Which of the following sources do experts expect will provide us with the “silver bullet” solution to our energy needs?

  • Sorry, that’s incorrect.

    There is no silver bullet. Tomorrow’s energy, like today’s, will come from a variety of sources.

  • Sorry, that’s incorrect.

    There is no silver bullet. Tomorrow’s energy, like today’s, will come from a variety of sources.

  • Sorry, that’s incorrect.

    There is no silver bullet. Tomorrow’s energy, like today’s, will come from a variety of sources.

  • Correct!

    There is no silver bullet. Tomorrow’s energy, like today’s, will come from a variety of sources.

How efficient are ordinary commercial solar cell units?

  • Sorry, that’s incorrect.

    As of 2014, the very best experimental units could convert more than 40% of light energy to electricity; ordinary commercial units are in the range of 5% to 20%. 

  • Sorry, that’s incorrect.

    As of 2014, the very best experimental units could convert more than 40% of light energy to electricity; ordinary commercial units are in the range of 5% to 20%.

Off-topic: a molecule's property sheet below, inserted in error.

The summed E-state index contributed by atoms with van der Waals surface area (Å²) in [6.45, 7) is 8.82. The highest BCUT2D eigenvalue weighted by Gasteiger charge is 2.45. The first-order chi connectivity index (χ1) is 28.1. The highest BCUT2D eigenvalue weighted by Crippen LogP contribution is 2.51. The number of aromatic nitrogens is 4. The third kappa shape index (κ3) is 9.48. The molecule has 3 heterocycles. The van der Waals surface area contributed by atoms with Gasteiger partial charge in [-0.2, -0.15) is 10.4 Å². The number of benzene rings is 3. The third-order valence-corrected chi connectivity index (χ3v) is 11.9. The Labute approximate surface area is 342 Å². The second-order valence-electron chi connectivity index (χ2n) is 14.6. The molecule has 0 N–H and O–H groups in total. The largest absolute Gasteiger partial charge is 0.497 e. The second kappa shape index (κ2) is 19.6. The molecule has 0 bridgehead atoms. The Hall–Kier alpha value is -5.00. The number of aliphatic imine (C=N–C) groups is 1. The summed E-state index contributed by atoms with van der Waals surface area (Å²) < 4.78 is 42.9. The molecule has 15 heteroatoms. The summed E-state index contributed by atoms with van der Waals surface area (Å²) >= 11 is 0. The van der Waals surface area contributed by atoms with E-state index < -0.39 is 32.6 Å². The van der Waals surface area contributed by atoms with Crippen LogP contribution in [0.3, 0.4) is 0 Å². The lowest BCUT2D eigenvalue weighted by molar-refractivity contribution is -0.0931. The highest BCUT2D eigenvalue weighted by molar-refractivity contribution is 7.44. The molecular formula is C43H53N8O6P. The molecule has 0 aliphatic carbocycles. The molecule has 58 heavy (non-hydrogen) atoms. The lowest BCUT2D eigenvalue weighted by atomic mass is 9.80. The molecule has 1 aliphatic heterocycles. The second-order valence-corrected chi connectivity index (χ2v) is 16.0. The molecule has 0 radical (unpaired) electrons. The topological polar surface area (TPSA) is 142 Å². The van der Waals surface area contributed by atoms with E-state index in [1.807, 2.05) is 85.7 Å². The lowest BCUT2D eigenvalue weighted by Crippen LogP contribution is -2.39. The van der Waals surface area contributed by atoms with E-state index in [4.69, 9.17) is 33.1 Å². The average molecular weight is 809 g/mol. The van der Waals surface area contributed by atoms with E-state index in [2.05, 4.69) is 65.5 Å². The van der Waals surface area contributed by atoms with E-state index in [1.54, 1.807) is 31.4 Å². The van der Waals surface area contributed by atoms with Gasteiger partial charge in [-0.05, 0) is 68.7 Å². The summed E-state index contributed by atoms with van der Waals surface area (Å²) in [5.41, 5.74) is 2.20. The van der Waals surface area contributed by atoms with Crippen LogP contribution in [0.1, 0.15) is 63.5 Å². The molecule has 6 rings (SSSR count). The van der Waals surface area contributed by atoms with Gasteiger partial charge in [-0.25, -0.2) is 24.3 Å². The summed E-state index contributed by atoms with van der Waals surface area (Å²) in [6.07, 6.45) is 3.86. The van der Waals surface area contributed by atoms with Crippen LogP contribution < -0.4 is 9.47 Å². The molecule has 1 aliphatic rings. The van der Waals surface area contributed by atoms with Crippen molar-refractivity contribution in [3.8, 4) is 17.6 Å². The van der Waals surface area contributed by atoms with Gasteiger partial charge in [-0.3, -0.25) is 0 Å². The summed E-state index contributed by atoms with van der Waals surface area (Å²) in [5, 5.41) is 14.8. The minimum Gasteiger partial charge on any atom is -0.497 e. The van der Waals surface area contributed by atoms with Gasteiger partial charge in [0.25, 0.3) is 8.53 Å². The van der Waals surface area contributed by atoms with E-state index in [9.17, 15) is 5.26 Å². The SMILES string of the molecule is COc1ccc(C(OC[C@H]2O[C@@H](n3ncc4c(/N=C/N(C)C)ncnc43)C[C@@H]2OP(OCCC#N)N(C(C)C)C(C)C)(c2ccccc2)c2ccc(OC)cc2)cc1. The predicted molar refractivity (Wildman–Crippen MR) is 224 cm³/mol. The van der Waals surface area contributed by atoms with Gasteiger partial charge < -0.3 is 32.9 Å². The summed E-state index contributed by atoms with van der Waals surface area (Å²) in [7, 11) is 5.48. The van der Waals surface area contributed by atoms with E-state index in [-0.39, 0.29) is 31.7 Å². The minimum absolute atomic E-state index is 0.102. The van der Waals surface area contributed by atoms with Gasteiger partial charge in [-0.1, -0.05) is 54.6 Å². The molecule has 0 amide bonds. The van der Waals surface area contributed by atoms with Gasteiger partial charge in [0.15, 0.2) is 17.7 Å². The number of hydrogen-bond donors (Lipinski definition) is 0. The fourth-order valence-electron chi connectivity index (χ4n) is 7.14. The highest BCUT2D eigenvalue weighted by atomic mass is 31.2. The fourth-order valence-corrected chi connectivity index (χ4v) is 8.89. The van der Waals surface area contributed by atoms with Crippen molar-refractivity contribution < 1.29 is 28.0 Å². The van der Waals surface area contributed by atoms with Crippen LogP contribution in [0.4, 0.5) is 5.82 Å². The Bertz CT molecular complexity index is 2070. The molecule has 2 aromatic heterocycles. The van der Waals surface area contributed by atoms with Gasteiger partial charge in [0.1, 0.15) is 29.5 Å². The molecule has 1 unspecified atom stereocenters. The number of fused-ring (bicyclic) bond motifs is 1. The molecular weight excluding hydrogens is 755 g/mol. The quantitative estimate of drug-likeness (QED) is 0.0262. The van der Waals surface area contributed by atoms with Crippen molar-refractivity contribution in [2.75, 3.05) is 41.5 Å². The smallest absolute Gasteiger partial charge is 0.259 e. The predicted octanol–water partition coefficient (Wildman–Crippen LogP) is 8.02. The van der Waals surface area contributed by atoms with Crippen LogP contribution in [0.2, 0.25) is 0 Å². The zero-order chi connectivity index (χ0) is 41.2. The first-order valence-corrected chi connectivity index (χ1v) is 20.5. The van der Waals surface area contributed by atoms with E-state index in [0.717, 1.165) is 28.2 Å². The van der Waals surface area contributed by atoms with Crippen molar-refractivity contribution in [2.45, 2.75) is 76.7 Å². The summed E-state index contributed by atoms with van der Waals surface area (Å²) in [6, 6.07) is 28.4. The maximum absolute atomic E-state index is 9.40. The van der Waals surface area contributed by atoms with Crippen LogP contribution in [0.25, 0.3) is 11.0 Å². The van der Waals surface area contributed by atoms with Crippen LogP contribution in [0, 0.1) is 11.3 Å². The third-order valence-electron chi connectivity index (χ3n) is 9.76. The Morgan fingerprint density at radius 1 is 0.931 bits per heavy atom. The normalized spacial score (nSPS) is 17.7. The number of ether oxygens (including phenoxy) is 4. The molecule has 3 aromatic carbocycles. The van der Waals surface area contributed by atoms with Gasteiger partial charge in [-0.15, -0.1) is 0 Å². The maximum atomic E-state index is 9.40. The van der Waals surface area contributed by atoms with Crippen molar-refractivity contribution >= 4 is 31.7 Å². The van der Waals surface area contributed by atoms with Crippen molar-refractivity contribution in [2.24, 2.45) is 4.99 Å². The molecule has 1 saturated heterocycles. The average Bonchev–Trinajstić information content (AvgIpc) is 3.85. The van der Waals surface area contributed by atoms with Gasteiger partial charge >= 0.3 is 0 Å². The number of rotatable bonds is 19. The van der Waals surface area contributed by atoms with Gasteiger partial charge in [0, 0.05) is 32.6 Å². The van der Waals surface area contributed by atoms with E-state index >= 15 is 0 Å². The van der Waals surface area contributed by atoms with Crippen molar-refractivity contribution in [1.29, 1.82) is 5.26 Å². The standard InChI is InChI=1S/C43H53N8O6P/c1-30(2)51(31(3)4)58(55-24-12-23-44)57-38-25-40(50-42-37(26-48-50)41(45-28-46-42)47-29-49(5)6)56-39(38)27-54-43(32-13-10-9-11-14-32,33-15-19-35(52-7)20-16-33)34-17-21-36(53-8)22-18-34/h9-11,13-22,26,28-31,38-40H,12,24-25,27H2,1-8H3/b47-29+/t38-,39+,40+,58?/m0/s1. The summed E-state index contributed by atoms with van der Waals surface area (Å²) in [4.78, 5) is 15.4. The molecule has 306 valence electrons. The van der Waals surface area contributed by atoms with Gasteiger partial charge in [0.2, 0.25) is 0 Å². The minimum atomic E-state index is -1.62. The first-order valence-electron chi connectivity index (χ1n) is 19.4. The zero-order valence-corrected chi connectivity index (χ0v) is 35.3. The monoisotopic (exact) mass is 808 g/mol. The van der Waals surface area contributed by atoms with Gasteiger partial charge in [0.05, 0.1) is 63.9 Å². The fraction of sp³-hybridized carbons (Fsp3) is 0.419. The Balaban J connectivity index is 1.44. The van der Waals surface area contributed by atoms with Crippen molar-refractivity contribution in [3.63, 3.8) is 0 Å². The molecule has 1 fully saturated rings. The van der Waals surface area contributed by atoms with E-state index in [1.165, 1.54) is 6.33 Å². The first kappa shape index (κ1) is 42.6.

• Correct!

    As of 2014, the very best experimental units could convert more than 40% of light energy to electricity; ordinary commercial units are in the range of 5% to 20%. 

  • Sorry, that’s incorrect.

    As of 2014, the very best experimental units could convert more than 40% of light energy to electricity; ordinary commercial units are in the range of 5% to 20%. 

What type of transportation uses the most total energy?

  • Correct!

    By far the largest share of energy in transportation is consumed by cars, light trucks, and motorcycles—about 58% in 2012, followed by other trucks (21%), aircraft (9%), boats and ships (3%), and trains and buses (3%). Pipelines account for 3% and military uses for 2%.